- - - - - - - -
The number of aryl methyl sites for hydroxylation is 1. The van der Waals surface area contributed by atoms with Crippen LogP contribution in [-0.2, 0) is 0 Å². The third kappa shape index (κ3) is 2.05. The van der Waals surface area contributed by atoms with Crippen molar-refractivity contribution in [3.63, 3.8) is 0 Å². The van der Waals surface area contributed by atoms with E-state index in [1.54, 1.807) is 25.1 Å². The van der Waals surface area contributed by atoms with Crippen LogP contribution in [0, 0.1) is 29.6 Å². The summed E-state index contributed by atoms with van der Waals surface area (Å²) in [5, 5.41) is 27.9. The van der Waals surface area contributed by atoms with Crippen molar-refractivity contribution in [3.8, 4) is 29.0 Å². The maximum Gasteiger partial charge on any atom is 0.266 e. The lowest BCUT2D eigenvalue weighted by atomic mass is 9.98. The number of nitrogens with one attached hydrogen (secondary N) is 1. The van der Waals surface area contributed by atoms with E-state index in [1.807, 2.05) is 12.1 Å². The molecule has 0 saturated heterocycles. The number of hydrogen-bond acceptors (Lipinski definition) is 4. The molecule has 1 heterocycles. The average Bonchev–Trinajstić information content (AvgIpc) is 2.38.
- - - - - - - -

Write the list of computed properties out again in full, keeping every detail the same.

The number of aryl methyl sites for hydroxylation is 1. The van der Waals surface area contributed by atoms with Crippen LogP contribution in [-0.2, 0) is 0 Å². The third kappa shape index (κ3) is 2.05. The van der Waals surface area contributed by atoms with Crippen molar-refractivity contribution in [3.63, 3.8) is 0 Å². The van der Waals surface area contributed by atoms with E-state index in [1.54, 1.807) is 25.1 Å². The van der Waals surface area contributed by atoms with Crippen LogP contribution in [0, 0.1) is 29.6 Å². The summed E-state index contributed by atoms with van der Waals surface area (Å²) in [5, 5.41) is 27.9. The van der Waals surface area contributed by atoms with Crippen molar-refractivity contribution in [3.8, 4) is 29.0 Å². The maximum Gasteiger partial charge on any atom is 0.266 e. The lowest BCUT2D eigenvalue weighted by atomic mass is 9.98. The number of nitrogens with one attached hydrogen (secondary N) is 1. The van der Waals surface area contributed by atoms with E-state index in [1.807, 2.05) is 12.1 Å². The molecule has 0 saturated heterocycles. The number of hydrogen-bond acceptors (Lipinski definition) is 4. The molecule has 1 heterocycles. The average Bonchev–Trinajstić information content (AvgIpc) is 2.38.